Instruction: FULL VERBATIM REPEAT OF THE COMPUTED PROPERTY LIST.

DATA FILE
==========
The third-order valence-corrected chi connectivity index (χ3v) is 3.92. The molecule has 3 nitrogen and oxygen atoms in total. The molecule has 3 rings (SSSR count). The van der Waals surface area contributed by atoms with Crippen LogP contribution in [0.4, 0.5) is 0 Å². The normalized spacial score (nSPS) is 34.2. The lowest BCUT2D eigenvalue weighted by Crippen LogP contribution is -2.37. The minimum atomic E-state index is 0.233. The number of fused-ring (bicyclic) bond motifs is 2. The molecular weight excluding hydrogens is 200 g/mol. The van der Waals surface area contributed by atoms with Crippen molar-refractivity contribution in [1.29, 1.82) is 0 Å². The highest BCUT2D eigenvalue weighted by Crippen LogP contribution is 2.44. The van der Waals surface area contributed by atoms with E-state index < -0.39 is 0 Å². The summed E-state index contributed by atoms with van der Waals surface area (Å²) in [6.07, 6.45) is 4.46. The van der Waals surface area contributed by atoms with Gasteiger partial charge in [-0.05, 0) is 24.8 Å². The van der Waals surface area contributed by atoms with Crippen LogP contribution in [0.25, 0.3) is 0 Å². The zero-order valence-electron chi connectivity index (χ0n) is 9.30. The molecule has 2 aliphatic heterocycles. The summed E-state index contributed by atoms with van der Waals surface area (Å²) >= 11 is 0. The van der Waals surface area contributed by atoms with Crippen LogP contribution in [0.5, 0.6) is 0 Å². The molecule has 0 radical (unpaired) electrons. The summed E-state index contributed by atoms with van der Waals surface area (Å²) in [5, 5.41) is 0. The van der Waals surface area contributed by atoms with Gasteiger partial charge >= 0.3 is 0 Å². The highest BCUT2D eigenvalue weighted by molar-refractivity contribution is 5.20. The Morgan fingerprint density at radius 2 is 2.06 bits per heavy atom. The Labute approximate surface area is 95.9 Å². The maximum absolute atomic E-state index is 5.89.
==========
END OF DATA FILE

The third-order valence-corrected chi connectivity index (χ3v) is 3.92. The molecule has 3 nitrogen and oxygen atoms in total. The molecule has 3 rings (SSSR count). The van der Waals surface area contributed by atoms with Crippen LogP contribution in [0.4, 0.5) is 0 Å². The normalized spacial score (nSPS) is 34.2. The lowest BCUT2D eigenvalue weighted by Crippen LogP contribution is -2.37. The minimum atomic E-state index is 0.233. The number of fused-ring (bicyclic) bond motifs is 2. The molecular weight excluding hydrogens is 200 g/mol. The van der Waals surface area contributed by atoms with Crippen molar-refractivity contribution in [1.29, 1.82) is 0 Å². The highest BCUT2D eigenvalue weighted by Crippen LogP contribution is 2.44. The van der Waals surface area contributed by atoms with E-state index < -0.39 is 0 Å². The summed E-state index contributed by atoms with van der Waals surface area (Å²) in [6.07, 6.45) is 4.46. The van der Waals surface area contributed by atoms with Gasteiger partial charge in [-0.05, 0) is 24.8 Å². The van der Waals surface area contributed by atoms with Crippen LogP contribution in [0.25, 0.3) is 0 Å². The zero-order valence-electron chi connectivity index (χ0n) is 9.30. The molecule has 2 aliphatic heterocycles. The summed E-state index contributed by atoms with van der Waals surface area (Å²) >= 11 is 0. The van der Waals surface area contributed by atoms with Crippen LogP contribution in [0.5, 0.6) is 0 Å². The molecule has 0 radical (unpaired) electrons. The summed E-state index contributed by atoms with van der Waals surface area (Å²) in [5, 5.41) is 0. The van der Waals surface area contributed by atoms with Gasteiger partial charge >= 0.3 is 0 Å². The highest BCUT2D eigenvalue weighted by molar-refractivity contribution is 5.20. The Morgan fingerprint density at radius 2 is 2.06 bits per heavy atom. The Labute approximate surface area is 95.9 Å². The maximum absolute atomic E-state index is 5.89.